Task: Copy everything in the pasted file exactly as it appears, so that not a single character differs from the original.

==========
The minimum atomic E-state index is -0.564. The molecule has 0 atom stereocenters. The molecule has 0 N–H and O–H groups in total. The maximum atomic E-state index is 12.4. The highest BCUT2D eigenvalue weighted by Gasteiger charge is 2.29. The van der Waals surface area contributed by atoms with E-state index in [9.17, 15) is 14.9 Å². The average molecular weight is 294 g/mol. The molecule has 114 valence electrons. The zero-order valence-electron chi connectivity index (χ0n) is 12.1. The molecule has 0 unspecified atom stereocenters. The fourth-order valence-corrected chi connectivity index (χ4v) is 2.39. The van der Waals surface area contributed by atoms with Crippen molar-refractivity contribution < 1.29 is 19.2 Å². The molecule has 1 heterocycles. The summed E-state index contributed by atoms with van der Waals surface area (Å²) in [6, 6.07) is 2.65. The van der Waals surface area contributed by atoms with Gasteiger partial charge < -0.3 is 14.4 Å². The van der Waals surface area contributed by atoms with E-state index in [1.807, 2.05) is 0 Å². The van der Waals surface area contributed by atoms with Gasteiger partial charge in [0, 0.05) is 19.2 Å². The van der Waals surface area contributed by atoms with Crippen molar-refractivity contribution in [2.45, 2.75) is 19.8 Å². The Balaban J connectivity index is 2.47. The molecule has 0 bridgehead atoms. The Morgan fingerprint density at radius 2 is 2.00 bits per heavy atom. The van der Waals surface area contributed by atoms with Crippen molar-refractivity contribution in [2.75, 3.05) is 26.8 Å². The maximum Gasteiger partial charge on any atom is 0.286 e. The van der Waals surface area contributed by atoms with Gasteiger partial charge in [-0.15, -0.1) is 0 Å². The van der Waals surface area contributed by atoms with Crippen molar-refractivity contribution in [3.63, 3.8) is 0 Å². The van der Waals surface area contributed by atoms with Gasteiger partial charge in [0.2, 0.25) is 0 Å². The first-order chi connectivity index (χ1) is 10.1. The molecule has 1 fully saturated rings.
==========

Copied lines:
The minimum atomic E-state index is -0.564. The molecule has 0 atom stereocenters. The molecule has 0 N–H and O–H groups in total. The maximum atomic E-state index is 12.4. The highest BCUT2D eigenvalue weighted by Gasteiger charge is 2.29. The van der Waals surface area contributed by atoms with E-state index in [9.17, 15) is 14.9 Å². The average molecular weight is 294 g/mol. The molecule has 114 valence electrons. The zero-order valence-electron chi connectivity index (χ0n) is 12.1. The molecule has 0 unspecified atom stereocenters. The fourth-order valence-corrected chi connectivity index (χ4v) is 2.39. The van der Waals surface area contributed by atoms with Crippen molar-refractivity contribution < 1.29 is 19.2 Å². The molecule has 1 heterocycles. The summed E-state index contributed by atoms with van der Waals surface area (Å²) in [6, 6.07) is 2.65. The van der Waals surface area contributed by atoms with Gasteiger partial charge < -0.3 is 14.4 Å². The van der Waals surface area contributed by atoms with E-state index in [1.807, 2.05) is 0 Å². The van der Waals surface area contributed by atoms with Gasteiger partial charge in [0, 0.05) is 19.2 Å². The van der Waals surface area contributed by atoms with Crippen molar-refractivity contribution in [2.45, 2.75) is 19.8 Å². The Balaban J connectivity index is 2.47. The molecule has 0 bridgehead atoms. The Morgan fingerprint density at radius 2 is 2.00 bits per heavy atom. The van der Waals surface area contributed by atoms with Crippen molar-refractivity contribution in [2.75, 3.05) is 26.8 Å². The maximum Gasteiger partial charge on any atom is 0.286 e. The van der Waals surface area contributed by atoms with Gasteiger partial charge in [-0.15, -0.1) is 0 Å². The van der Waals surface area contributed by atoms with Crippen molar-refractivity contribution in [3.63, 3.8) is 0 Å². The van der Waals surface area contributed by atoms with Gasteiger partial charge in [0.2, 0.25) is 0 Å². The first-order chi connectivity index (χ1) is 10.1. The molecule has 1 fully saturated rings.